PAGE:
Primed and ready?
Ethical guidelines and the adoption of AI tools in research and library work
Keywords:artificial intelligence, research ethics, library ethics, ethical guidelines, technological change, research values, academic integrity, automation
The emergence and proliferation of artificial intelligence (AI) tools has left the realm of science fiction and the province of computer science research and has reached the everyday activities of academics and various support staff. AI promises to automate and facilitate a range of research tasks and increase scientific productivity, and can thus be expected to raise new questions and dilemmas that might challenge the systems of accountability currently in place to safeguard academic integrity.
This poster presents preliminary results of an analysis of seven prominent ethical guidelines (international and Norwegian): the Vancouver protocol, ALLEA guidelines, NENT and NESH guidelines, professional codes of ethics from IFLA, ALA, and the Norwegian Union of Librarians. EBLIDA and LIBER were consulted, but do not offer their own ethical guidelines. The main research question is: to what extent do current ethical guidelines support researchers and librarians in dealing with ethical questions brought about by the proliferation of new AI tools?
The concern that emergent technologies tend to challenge values, norms, and practices in academia is not new. For example, ALLEA (2017) acknowledges that the values and principles they lay out are “affected by social, political or technological developments and by changes in the research environment” (p.3). Nonetheless, only the Vancouver protocol (updated in May 2023) provides explicit recommendations on AI; it essentially prescribes that authors/reviewers disclose if and how they used AI tools. The other documents, ranging from 2008 to 2022, mention neither AI nor the possibility of automation technologies in academic/library work.
Despite the absence of advice on AI, the analysis revealed interesting issues on ethical guidelines and emergent technologies. ALA (2017) makes extensive recommendations about social media, both as a tool for libraries’ own work and as a demand from patrons who require their expertise. Similar needs for new competencies and responsibilities can be expected from AI. Also, the Norwegian Union of Librarians (2008) encourages the adoption of free software, open standards, and open source codes; this can gain new momentum with the emergence of proprietary tools and algorithms, particularly if they are trained on public data curated by i.a. libraries.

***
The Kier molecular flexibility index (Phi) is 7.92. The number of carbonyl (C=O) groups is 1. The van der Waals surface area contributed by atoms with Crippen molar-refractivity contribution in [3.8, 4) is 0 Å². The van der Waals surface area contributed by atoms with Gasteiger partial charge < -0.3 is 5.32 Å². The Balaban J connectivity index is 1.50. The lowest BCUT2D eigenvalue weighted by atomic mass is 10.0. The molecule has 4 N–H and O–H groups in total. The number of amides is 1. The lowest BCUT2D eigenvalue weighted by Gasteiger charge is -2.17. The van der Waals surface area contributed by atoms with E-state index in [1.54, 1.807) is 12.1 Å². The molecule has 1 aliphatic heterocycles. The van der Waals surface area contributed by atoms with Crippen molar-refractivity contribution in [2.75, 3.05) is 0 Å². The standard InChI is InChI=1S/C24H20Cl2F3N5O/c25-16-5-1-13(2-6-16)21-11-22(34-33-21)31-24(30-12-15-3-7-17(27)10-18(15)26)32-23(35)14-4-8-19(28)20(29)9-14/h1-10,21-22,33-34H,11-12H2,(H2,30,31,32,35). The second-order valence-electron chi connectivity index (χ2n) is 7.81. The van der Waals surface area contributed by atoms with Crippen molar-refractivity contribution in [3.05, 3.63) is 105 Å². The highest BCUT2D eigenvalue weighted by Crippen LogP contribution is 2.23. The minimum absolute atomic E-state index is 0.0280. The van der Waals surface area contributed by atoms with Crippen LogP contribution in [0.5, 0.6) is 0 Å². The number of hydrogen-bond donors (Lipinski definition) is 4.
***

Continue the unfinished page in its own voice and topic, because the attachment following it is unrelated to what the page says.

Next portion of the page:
Ethical guidelines are general; they state a commitment to certain values and how they should guide certain tasks and practices. They do not prescribe how concrete tools should be employed. In this regard, the current ethical guidelines do offer a sound basis upon which new ethical questions can be assessed. Yet, unlike other types of tools employed in research and library work, AI poses challenges to things that are taken for granted by ethical guidelines, such as what constitutes information, or whether non-human entities can be considered authors, sources, or neither.
In conclusion, it might be beneficial to revise ethical guidelines, less so because AI requires concrete recommendations, and more because they challenge substantive assumptions upon which guidelines rely. Also, new possibilities afforded by AI might put pressure on certain values, such as reproducibility and academic craftsmanship. Assuming that academia/library communities consider these important to preserve, it might be beneficial to reaffirm these values in light of the changing landscape.
ALA - American Library Association. (2017). Professional Ethics. Tools, Publications & Resources. https://www.ala.org/tools/ethics
ALLEA - All European Academies. (2017). The European Code of Conduct for Research Integrity. ALLEA - All European Academies. https://allea.org/code-of-conduct/
Bibliotekarforbundet. (2008). Yrkesetikk. Bibliotekarforbundet. https://www.bibforb.no/vart-politiske-arbeid/yrkesetikk/
ICMJE - International Committee og Medical Journal Editors. (2023). Recommendations for the Conduct, Reporting, Editing, and Publication of Scholarly Work in Medical Journals. http://www.icmje.org/
IFLA - International Federation of Library Associations and Institutions. (2012). IFLA Code of Ethics for Librarians and Other Information Workers (Long Version). https://repository.ifla.org/handle/123456789/1850
NENT: The Norwegian National Committee for Research Ethics in Science and Technology. (2016). Guidelines for Research Ethics in Science and Technology. The Norwegian National Research Ethics Committees. https://www.forskningsetikk.no/en/guidelines/science-and-technology/guidelines-for-research-ethics-in-science-and-technology/
NESH: The National Committee for Research Ethics in the Social Sciences and the Humanities. (2022). Guidelines for Research Ethics in the Social Sciences and the Humanities. The Norwegian National Research Ethics Committees. https://www.forskningsetikk.no/en/guidelines/social-sciences-humanities-law-and-theology/guidelines-for-research-ethics-in-the-social-sciences-humanities-law-and-theology/
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